While punitive damages are commonly associated with personal injury lawsuits, they are, in fact, fairly rare. In most cases, a settlement amount will be defined by a civil suit and then implemented appropriately. However, if punitive damages are factored in, the final settlement amount may be increased.

Class Action

In the majority of instances, a personal injury settlement will be an isolated case involving only two parties. However, you may discover that there are other claimants with personal injury suits against the same defendant as you, with similar cases to your own.

If this is the case, it may be beneficial to group these cases together as part of a wider class action, in order to increase the chances of success. This may affect the total amount of the settlement received, and you will be able to discuss this with the Krasney team.

Limitations

Tort law in the United States is designed with a very specific purpose in mind. This is to get those who have suffered hardship or injury as a result of the actions of another party the financial compensation they deserve, and to prevent injury to other parties in the future.

It is not designed to provide a means by which a claimant can profit from a personal injury, or can abuse the system in any way. To prevent this, the legal system imposes certain limits on the total amount of compensation which can be received from a personal injury suit. Amounts vary between cases, but this aspect will only affect your case if the settlement you expect to receive is of an exceptionally high amount.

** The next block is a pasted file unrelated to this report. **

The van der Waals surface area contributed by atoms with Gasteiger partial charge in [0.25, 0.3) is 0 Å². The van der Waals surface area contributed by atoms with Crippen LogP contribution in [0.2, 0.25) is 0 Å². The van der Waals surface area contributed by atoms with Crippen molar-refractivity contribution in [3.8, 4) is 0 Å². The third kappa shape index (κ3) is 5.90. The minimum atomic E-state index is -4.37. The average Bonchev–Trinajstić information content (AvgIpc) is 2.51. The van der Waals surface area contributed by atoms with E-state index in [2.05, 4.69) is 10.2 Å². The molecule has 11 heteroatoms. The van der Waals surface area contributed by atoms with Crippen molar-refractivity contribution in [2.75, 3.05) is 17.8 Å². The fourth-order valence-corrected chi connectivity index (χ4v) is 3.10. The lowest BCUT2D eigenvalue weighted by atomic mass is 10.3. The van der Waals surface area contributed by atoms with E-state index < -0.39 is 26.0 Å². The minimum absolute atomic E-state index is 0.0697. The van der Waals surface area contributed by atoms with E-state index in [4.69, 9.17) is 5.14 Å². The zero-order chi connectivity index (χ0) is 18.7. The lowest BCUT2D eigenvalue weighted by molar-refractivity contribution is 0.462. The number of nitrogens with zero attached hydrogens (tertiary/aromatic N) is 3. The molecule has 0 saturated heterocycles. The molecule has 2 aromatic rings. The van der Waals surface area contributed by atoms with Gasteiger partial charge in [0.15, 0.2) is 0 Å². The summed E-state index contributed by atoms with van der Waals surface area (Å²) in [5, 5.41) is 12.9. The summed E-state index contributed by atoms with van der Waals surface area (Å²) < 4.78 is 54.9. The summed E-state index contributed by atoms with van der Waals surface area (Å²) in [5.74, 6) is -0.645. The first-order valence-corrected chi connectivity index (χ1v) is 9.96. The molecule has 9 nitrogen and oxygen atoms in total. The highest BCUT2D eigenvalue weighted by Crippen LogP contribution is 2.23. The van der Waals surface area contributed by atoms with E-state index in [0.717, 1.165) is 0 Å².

Insurance Limits

There are other limitations which can be applied to a personal injury settlement. Generally, the settlement amount will be covered by the insurance of the defendant individual or organization, with only a small amount covered by the defendant directly.

The limit of insurance cover that the defendant has may impose its own limit upon the amount of compensation which the plaintiff can receive. In more extreme cases of wrongdoing, or in cases of criminal culpability, this insurance limitation will not apply, but you can expect it to be implemented in the majority of cases.

Want to learn more about how much you could expect to receive from your personal injury case? Want to get started on your journey to the settlement you deserve? Get in touch with our team today and let us provide you with the assistance and guidance you need.